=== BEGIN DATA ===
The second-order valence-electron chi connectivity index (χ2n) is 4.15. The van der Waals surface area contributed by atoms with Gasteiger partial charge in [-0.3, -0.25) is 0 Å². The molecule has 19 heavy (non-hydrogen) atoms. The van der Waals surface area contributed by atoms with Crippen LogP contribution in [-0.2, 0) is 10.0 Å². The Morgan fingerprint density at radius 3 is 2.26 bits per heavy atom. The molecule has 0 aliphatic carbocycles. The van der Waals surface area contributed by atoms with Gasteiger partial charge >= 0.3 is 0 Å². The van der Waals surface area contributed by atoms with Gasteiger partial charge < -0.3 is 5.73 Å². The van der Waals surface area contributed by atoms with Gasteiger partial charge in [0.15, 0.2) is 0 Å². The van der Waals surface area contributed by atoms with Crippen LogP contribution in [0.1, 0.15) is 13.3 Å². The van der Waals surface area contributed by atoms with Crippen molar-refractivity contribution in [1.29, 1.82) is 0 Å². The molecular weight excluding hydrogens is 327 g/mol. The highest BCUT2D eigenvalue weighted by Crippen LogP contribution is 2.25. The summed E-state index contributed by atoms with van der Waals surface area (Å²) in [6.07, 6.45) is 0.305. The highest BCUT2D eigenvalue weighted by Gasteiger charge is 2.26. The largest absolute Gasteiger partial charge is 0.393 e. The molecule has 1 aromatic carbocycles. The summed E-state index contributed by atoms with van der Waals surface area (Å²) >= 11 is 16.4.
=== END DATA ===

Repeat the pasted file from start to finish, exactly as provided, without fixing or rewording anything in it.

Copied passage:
The second-order valence-electron chi connectivity index (χ2n) is 4.15. The van der Waals surface area contributed by atoms with Gasteiger partial charge in [-0.3, -0.25) is 0 Å². The molecule has 19 heavy (non-hydrogen) atoms. The van der Waals surface area contributed by atoms with Crippen LogP contribution in [-0.2, 0) is 10.0 Å². The Morgan fingerprint density at radius 3 is 2.26 bits per heavy atom. The molecule has 0 aliphatic carbocycles. The van der Waals surface area contributed by atoms with Gasteiger partial charge >= 0.3 is 0 Å². The van der Waals surface area contributed by atoms with Gasteiger partial charge < -0.3 is 5.73 Å². The van der Waals surface area contributed by atoms with Gasteiger partial charge in [0.15, 0.2) is 0 Å². The van der Waals surface area contributed by atoms with Crippen LogP contribution in [0.1, 0.15) is 13.3 Å². The van der Waals surface area contributed by atoms with Crippen molar-refractivity contribution in [1.29, 1.82) is 0 Å². The molecular weight excluding hydrogens is 327 g/mol. The highest BCUT2D eigenvalue weighted by Crippen LogP contribution is 2.25. The summed E-state index contributed by atoms with van der Waals surface area (Å²) in [6.07, 6.45) is 0.305. The highest BCUT2D eigenvalue weighted by Gasteiger charge is 2.26. The largest absolute Gasteiger partial charge is 0.393 e. The molecule has 1 aromatic carbocycles. The summed E-state index contributed by atoms with van der Waals surface area (Å²) >= 11 is 16.4.